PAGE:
That is why the names often pop up in association with criminal schemes that also include the so-called Magnitsky affair and the Azerbaijani Laundromat.
Former owners of the company that transferred Formus Baltic OÜ nearly $100 million, Milltown ja Ireland & Overseas, are also key players in the alleged money laundering schemes of former Ukrainian president Viktor Yanukovych.
The Independent and The New York Times have both written about how the companies were used by Ukrainian oligarchs and Yanukovych for moving massive sums out of the country.
“It (Milltown – ed.) is an offshore that Mr. Yanukovych and his inner circle have often used,” Serhiy V. Gorbatyuk, Ukraine’s special prosecutor for high-level corruption cases, told The New York Times in an interview.
In Kiev, Milltown and Ireland & Overseas acquired a huge business center sporting a helipad, built during Yanukovych’s time as president. Milltown also played a key role in a tender that saw Ukraine buy two oil rigs for $785 million that experts believed were worth half of that.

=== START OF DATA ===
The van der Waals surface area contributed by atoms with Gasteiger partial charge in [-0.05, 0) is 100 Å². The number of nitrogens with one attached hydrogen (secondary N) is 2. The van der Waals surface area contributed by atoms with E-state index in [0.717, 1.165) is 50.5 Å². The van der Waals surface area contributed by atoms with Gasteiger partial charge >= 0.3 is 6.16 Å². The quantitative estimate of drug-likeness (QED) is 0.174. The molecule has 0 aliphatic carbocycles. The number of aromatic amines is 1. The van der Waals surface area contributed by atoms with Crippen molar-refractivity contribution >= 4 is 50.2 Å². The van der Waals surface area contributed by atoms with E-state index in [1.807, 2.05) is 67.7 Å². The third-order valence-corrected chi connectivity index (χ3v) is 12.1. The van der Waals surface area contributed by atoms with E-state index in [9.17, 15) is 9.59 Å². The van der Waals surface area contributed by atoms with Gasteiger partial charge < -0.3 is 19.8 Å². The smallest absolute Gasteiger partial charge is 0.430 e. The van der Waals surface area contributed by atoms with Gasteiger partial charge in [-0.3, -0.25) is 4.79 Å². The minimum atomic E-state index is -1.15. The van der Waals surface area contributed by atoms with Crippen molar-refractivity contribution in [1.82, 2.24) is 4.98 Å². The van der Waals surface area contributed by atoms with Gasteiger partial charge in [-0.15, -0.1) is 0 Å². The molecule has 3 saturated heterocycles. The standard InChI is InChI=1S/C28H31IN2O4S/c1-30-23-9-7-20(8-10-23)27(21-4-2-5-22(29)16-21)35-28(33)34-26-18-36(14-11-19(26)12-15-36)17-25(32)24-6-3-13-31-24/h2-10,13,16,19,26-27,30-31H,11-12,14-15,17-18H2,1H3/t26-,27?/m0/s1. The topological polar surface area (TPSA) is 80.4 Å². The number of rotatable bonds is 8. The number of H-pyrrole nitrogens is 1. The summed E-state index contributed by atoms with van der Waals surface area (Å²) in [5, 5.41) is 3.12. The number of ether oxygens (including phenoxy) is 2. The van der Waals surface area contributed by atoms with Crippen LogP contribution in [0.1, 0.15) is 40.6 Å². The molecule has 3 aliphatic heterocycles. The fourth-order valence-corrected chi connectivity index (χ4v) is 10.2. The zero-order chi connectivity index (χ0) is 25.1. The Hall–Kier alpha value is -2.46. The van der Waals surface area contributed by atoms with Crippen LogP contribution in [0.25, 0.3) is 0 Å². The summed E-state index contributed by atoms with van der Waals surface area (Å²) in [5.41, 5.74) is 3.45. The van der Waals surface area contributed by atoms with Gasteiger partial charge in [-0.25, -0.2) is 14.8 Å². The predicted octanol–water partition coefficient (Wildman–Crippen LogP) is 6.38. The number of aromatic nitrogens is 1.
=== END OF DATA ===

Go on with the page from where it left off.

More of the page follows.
Milltown and Ireland & Overseas were no longer listed as owners of Wireberg by February 2012, with Intrahold A.G. and Monohold A.G. taking over the same day. Both firms are registered in the Seychelles.
Local authorities announced a criminal investigation into Intrahold and Monohold in 2014. The financial watchdog in the Seychelles said that the firms are connected to members of Yanukovych’s cabinet and stand suspected of money laundering.
Buzzfeed News reported late last summer that Intrahold and Monohold were created to replace Milltown and Ireland & Overseas in schemes. The former were soon swapped out again, this time for Nevis shell companies Tallberg and Uniwell.
All of it might not mean that Wireberg is secretly Yanukovych’s firm. The only fact in all this is that the people behind Wireberg have used the same “services” employed by others with money laundering ambitions.
Formus Baltic, that did unintelligible business with a suspicious company for several years, is still active in Estonia. While it has not presented its annual report for 2018 yet, tax data suggests the company remains active.